THE OPEN COURSE LIBRARY: USING OPEN EDUCATIONAL RESOURCES TO IMPROVE COMMUNITY COLLEGE ACCESS
Goodwin, Mary Ann Lund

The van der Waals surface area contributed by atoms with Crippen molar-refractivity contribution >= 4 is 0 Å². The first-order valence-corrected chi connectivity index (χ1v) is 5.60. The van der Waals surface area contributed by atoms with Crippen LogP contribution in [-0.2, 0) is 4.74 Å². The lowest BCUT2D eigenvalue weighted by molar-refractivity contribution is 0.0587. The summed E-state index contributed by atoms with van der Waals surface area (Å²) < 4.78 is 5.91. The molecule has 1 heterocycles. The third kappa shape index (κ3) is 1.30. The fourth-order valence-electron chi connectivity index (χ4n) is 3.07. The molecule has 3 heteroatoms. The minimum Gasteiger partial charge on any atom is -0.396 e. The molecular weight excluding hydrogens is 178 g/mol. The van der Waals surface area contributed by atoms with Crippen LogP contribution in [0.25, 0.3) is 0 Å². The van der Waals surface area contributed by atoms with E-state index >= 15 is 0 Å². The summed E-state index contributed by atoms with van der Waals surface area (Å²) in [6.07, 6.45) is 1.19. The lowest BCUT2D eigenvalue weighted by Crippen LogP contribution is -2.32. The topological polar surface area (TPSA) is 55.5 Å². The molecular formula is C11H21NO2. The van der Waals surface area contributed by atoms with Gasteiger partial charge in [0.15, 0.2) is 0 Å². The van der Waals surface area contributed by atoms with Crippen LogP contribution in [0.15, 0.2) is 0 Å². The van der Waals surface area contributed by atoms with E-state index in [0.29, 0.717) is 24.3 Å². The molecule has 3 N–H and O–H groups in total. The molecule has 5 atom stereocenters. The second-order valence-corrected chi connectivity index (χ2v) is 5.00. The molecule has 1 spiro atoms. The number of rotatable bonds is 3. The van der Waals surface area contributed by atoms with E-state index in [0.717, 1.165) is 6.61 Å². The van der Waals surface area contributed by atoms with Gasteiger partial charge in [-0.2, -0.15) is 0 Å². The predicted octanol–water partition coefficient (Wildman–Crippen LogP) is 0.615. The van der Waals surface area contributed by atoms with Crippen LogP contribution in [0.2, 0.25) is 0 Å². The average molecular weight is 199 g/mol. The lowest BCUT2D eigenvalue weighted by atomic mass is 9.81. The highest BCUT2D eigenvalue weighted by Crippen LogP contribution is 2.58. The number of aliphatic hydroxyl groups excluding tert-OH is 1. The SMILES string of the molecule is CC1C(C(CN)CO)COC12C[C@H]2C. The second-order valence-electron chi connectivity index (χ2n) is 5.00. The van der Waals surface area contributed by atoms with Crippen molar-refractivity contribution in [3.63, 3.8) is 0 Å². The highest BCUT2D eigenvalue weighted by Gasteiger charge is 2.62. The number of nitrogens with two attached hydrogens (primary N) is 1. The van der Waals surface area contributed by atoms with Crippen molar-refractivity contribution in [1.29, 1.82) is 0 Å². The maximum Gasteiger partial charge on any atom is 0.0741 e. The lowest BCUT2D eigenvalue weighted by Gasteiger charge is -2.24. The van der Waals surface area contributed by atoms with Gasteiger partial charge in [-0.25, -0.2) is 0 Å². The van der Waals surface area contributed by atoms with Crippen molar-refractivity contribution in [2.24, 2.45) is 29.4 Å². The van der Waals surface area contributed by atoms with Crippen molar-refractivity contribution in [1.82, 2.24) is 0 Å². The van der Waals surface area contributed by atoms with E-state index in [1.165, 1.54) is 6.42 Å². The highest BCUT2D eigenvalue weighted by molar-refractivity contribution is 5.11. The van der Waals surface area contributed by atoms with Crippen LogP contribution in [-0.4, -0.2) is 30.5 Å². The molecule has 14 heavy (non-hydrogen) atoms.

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Community colleges are committed to meeting the educational needs of the communities they serve and they have increased access to higher education by offering new and innovative services to students often unable to attend traditional baccalaureate institutions. An innovation known as Open Educational Resources (OER) promises to make college more accessible and affordable by reducing textbook costs. OER are digital materials offered openly and freely for others to use and reuse for teaching, learning and research. This dissertation, based on a descriptive qualitative study, examines how faculty participating in the Open Course Library, a grant project sponsored by the Washington State Board for Community and Technical Colleges, redesign community college curriculum using OER to improve access, student success and reduce student costs to attend institutions of higher education. The study used interviews and document analysis to look at how faculty approach innovation and adopt and change curriculum in light of new resource and delivery options. The study also considered how OER influence curricular redesign and looked at the resources faculty relied on to redesign course curriculum for the Open Course Library. Viewed through the lens of Rogers' (2003) theory of the diffusion of innovations and Innovation-Decision Process model, study findings suggest that while faculty may be motivated to adopt new innovations like OER, for some, the time it takes to identify and integrate OER into courses presents a significant barrier to adoption. Financial and other incentives can mitigate these barriers, however, and encourage faculty to adopt new curricular innovations. Further research is needed to determine the most effective way to motivate faculty to develop and use OER in order to increase educational access and student success.